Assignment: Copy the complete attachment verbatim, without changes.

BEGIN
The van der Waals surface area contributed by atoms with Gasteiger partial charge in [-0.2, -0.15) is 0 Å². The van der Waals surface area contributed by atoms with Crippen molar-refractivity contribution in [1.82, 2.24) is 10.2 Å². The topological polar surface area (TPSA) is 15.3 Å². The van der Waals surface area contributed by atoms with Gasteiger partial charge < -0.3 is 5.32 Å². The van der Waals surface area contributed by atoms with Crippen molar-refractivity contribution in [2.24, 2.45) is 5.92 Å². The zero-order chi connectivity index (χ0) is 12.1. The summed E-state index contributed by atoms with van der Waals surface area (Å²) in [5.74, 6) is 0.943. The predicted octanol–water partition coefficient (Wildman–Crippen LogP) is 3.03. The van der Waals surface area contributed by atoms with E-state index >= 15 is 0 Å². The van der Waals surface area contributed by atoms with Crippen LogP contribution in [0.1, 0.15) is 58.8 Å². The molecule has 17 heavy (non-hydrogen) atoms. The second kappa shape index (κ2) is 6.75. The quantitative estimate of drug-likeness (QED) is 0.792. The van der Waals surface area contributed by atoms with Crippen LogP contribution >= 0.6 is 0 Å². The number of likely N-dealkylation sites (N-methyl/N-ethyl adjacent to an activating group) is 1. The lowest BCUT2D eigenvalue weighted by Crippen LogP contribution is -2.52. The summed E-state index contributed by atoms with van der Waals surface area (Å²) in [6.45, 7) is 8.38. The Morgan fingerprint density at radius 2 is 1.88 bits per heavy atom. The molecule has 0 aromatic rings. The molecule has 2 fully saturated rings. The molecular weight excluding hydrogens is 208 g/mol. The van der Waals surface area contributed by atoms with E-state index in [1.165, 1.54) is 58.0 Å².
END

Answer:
The van der Waals surface area contributed by atoms with Gasteiger partial charge in [-0.2, -0.15) is 0 Å². The van der Waals surface area contributed by atoms with Crippen molar-refractivity contribution in [1.82, 2.24) is 10.2 Å². The topological polar surface area (TPSA) is 15.3 Å². The van der Waals surface area contributed by atoms with Gasteiger partial charge < -0.3 is 5.32 Å². The van der Waals surface area contributed by atoms with Crippen molar-refractivity contribution in [2.24, 2.45) is 5.92 Å². The zero-order chi connectivity index (χ0) is 12.1. The summed E-state index contributed by atoms with van der Waals surface area (Å²) in [5.74, 6) is 0.943. The predicted octanol–water partition coefficient (Wildman–Crippen LogP) is 3.03. The van der Waals surface area contributed by atoms with E-state index >= 15 is 0 Å². The van der Waals surface area contributed by atoms with Crippen LogP contribution in [0.1, 0.15) is 58.8 Å². The molecule has 17 heavy (non-hydrogen) atoms. The second kappa shape index (κ2) is 6.75. The quantitative estimate of drug-likeness (QED) is 0.792. The van der Waals surface area contributed by atoms with Crippen LogP contribution >= 0.6 is 0 Å². The number of likely N-dealkylation sites (N-methyl/N-ethyl adjacent to an activating group) is 1. The lowest BCUT2D eigenvalue weighted by Crippen LogP contribution is -2.52. The summed E-state index contributed by atoms with van der Waals surface area (Å²) in [6.45, 7) is 8.38. The Morgan fingerprint density at radius 2 is 1.88 bits per heavy atom. The molecule has 0 aromatic rings. The molecule has 2 fully saturated rings. The molecular weight excluding hydrogens is 208 g/mol. The van der Waals surface area contributed by atoms with E-state index in [1.165, 1.54) is 58.0 Å².